Archive for University of Sussex

Thirty Years as a Doctor!

Posted in Biographical, The Universe and Stuff with tags , , , , , on July 11, 2019 by telescoper

A chance discovery while rummaging around in my filing cabinet reminded me that today is the anniversary of a momentous event. What I found was this:

It’s the programme of the summer Graduation Ceremony in 1989 at which I formally received my DPhil (Doctor of Philosophy). As you will see that was precisely thirty years ago today!

I actually submitted my thesis the previous summer (either at the end of August or start of September 1988) but had to wait a few months for the examination, which I think was in December.  By the time I had done my corrections (mainly typographical errors) the next available date for the degree to be formally conferred was in July 1989 so that’s when I officially got doctored. I was actually still in Brighton at the time, as had started work as a postdoctoral researcher soon after I had submitted my thesis.

Here’s my thesis:

In those days they actually printed the thesis title in the programme, alongside the graduand’s name in the case of DPhil degrees.

It’s normal practice for people to assume the title of Doctor as soon as they have passed the viva voce examination but although I’ve never objected to that,  I’ve always been a bit unsure of the legality. Probably one doesn’t actually have a doctorate until it is conferred (either at a ceremony or in absentia).

Anyway, here is a picture of me (aged 26!)  emerging from the Brighton Centre wearing the old-style Sussex doctoral gown just after I received my DPhil:

Graduation

Unfortunately the University of Sussex decided a while ago to change the style of its academic dress recently to something a bit more conventional and as far as I know it’s not possible to obtain the old-style gowns any more. They also changed the title DPhil to PhD because it confused potential students, especially those not from the UK.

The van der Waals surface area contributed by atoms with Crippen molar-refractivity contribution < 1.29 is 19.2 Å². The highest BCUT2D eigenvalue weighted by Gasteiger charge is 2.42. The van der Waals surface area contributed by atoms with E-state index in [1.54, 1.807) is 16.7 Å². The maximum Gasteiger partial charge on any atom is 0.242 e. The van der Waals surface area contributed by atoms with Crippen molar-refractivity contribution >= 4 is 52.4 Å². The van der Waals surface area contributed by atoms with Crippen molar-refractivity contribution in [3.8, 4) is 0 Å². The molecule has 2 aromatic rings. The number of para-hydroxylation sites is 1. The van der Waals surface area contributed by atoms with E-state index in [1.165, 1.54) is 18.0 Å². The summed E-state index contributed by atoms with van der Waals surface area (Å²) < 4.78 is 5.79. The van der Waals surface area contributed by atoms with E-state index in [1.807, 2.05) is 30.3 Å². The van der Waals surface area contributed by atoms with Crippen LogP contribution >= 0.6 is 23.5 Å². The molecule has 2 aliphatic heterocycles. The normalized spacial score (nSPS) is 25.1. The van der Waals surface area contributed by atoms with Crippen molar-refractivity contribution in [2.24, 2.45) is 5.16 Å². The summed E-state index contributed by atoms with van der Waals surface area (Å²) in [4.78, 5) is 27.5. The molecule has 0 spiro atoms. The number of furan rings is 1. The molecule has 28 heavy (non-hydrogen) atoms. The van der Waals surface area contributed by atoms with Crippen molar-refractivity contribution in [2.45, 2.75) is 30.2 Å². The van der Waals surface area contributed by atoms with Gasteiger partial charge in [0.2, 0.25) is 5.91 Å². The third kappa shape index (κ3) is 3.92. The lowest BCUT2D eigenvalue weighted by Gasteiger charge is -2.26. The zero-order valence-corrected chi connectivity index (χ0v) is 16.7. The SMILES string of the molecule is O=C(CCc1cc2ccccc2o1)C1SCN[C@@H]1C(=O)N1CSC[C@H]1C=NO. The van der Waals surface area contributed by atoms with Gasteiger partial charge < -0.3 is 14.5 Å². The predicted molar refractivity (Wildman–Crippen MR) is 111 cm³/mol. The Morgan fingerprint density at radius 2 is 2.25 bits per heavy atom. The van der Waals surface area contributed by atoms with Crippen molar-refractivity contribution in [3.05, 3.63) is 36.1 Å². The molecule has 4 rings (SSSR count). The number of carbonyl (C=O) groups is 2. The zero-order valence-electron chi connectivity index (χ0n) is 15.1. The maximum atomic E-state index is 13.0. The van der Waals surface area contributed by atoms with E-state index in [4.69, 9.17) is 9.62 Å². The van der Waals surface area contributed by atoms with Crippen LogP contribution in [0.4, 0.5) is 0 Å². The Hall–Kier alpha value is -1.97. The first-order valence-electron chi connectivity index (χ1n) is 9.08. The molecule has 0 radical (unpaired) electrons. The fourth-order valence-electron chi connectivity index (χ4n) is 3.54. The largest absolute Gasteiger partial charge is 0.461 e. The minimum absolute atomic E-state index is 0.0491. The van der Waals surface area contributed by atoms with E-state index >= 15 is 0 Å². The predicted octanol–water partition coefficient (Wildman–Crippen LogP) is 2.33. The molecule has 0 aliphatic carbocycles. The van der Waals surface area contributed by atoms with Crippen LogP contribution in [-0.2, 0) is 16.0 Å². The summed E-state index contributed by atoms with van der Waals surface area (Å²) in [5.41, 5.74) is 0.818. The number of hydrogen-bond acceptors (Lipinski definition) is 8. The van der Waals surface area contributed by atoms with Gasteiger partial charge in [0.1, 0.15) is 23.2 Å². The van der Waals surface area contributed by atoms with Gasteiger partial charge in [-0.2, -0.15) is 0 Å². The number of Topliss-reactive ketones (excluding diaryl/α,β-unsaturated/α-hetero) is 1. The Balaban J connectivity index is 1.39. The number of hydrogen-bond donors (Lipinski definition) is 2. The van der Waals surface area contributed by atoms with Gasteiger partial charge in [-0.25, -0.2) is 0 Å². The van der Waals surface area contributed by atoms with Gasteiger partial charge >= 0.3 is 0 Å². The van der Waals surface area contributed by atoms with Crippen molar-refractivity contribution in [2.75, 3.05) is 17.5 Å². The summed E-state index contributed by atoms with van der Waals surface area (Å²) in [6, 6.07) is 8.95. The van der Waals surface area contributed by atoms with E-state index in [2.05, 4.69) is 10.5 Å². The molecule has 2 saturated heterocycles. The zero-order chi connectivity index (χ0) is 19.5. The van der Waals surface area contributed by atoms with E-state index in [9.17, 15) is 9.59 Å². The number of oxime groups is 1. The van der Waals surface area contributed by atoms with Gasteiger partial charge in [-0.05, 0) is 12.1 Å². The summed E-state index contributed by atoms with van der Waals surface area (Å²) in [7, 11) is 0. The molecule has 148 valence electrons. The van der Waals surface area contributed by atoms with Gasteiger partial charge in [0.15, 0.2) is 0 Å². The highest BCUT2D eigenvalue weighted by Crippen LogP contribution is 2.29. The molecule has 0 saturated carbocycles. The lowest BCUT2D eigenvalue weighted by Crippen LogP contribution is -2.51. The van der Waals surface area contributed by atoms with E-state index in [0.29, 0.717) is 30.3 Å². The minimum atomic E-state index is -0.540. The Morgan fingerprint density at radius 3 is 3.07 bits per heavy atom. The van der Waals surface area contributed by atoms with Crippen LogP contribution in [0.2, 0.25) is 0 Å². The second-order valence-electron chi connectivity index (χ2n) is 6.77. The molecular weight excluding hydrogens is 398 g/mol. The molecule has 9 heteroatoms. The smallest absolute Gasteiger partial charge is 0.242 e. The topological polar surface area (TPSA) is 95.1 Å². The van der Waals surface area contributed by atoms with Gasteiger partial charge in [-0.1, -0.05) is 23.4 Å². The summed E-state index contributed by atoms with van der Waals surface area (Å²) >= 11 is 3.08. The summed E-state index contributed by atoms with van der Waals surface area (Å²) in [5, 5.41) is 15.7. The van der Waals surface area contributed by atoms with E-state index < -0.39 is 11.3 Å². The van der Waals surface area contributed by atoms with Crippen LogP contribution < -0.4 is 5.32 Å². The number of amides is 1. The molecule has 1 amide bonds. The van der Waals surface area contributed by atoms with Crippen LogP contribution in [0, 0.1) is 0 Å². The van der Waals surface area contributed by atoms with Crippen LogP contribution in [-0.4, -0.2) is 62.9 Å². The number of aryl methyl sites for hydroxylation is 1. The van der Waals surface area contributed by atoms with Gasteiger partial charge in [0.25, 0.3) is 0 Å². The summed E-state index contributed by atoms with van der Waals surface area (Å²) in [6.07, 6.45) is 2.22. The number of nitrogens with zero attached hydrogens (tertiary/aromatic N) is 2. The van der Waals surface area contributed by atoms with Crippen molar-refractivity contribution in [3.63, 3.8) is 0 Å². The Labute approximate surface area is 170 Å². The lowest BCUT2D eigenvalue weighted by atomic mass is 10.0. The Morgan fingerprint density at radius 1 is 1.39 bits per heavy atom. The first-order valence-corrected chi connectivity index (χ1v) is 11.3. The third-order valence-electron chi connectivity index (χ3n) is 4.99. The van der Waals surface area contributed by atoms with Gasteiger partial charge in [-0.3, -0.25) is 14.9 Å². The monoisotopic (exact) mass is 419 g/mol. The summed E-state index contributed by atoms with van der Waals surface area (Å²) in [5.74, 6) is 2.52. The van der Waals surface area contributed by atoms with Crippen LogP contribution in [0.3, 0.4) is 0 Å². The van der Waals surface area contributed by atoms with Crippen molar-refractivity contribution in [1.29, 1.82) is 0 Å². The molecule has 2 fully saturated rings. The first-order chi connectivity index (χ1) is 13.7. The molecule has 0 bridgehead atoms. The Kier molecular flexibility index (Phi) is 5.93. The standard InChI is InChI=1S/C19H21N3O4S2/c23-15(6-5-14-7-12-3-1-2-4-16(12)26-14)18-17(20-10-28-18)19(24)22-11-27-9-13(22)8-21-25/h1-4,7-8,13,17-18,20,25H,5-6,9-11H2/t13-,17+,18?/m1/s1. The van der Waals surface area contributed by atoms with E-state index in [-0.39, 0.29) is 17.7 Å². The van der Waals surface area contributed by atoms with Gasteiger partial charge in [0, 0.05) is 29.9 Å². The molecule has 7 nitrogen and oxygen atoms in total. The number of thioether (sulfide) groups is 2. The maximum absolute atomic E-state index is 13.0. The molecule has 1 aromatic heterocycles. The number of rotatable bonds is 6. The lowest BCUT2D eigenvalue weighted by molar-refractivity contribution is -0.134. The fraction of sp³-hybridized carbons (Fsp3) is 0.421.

My first degree came from Cambridge so I had to participate in an even more archaic ceremony for that institution. The whole thing is done in Latin there (or was when I graduated) and involves each graduand holding a finger held out by their College’s Praelector and then kneeling down in front of the presiding dignitary, who is either the Vice-Chancellor ot the Chancellor. I can’t remember which. It’s also worth mentioning that although I did Natural Sciences (specialising in Theoretical Physics), the degree I got was Bachelor of Arts. Other than that, and the fact that the graduands had to walk to the Senate House from their College through the streets of Cambridge,  I don’t remember much about the actual ceremony.

I was very nervous for that first graduation. The reason was that my parents had divorced some years before and my Mum had re-married. My Dad wouldn’t speak to her or her second husband. Immediately after the ceremony there was a garden party at my college, Magdalene, at which the two parts of my family occupied positions at opposite corners of the lawn and I scuttled between them trying to keep everyone happy. It was like that for the rest of the day and I have to say it was very stressful. A few years later I got my doctorate from the University of Sussex, at the Brighton Centre on the seafront. It was pretty much the same deal again with the warring family factions, but I enjoyed the whole day a lot more that time. And I got to wear the funny gown.

The Signs of Age

Posted in Biographical, The Universe and Stuff with tags , , , , on October 23, 2018 by telescoper

I was feeling very tired yesterday evening and in my vegetative state I suddenly realised that last month I missed a significant personal anniversary. In September 1988, now over thirty years ago I submitted my DPhil thesis at the University of Sussex. Here it is..